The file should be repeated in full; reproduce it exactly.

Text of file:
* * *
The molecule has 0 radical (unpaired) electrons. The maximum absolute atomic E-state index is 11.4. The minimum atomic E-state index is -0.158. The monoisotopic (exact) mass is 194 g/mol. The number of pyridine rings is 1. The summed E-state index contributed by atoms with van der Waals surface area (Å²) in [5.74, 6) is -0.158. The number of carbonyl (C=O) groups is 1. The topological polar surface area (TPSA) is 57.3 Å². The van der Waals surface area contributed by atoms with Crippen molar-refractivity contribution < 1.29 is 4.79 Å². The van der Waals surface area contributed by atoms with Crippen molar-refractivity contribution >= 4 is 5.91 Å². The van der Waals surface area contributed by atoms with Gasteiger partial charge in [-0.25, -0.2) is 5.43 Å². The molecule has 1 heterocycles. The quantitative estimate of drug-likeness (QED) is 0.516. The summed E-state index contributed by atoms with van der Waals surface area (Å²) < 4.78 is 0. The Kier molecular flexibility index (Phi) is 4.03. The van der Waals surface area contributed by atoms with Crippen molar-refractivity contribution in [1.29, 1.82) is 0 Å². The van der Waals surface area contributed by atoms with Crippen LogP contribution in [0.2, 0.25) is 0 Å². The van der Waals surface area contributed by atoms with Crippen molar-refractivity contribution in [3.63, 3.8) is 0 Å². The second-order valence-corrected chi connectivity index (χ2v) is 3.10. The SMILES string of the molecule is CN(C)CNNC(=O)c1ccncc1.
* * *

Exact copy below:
The molecule has 0 radical (unpaired) electrons. The maximum absolute atomic E-state index is 11.4. The minimum atomic E-state index is -0.158. The monoisotopic (exact) mass is 194 g/mol. The number of pyridine rings is 1. The summed E-state index contributed by atoms with van der Waals surface area (Å²) in [5.74, 6) is -0.158. The number of carbonyl (C=O) groups is 1. The topological polar surface area (TPSA) is 57.3 Å². The van der Waals surface area contributed by atoms with Crippen molar-refractivity contribution < 1.29 is 4.79 Å². The van der Waals surface area contributed by atoms with Crippen molar-refractivity contribution >= 4 is 5.91 Å². The van der Waals surface area contributed by atoms with Gasteiger partial charge in [-0.25, -0.2) is 5.43 Å². The molecule has 1 heterocycles. The quantitative estimate of drug-likeness (QED) is 0.516. The summed E-state index contributed by atoms with van der Waals surface area (Å²) < 4.78 is 0. The Kier molecular flexibility index (Phi) is 4.03. The van der Waals surface area contributed by atoms with Crippen molar-refractivity contribution in [1.29, 1.82) is 0 Å². The van der Waals surface area contributed by atoms with Crippen LogP contribution in [0.2, 0.25) is 0 Å². The van der Waals surface area contributed by atoms with Crippen molar-refractivity contribution in [3.63, 3.8) is 0 Å². The second-order valence-corrected chi connectivity index (χ2v) is 3.10. The SMILES string of the molecule is CN(C)CNNC(=O)c1ccncc1.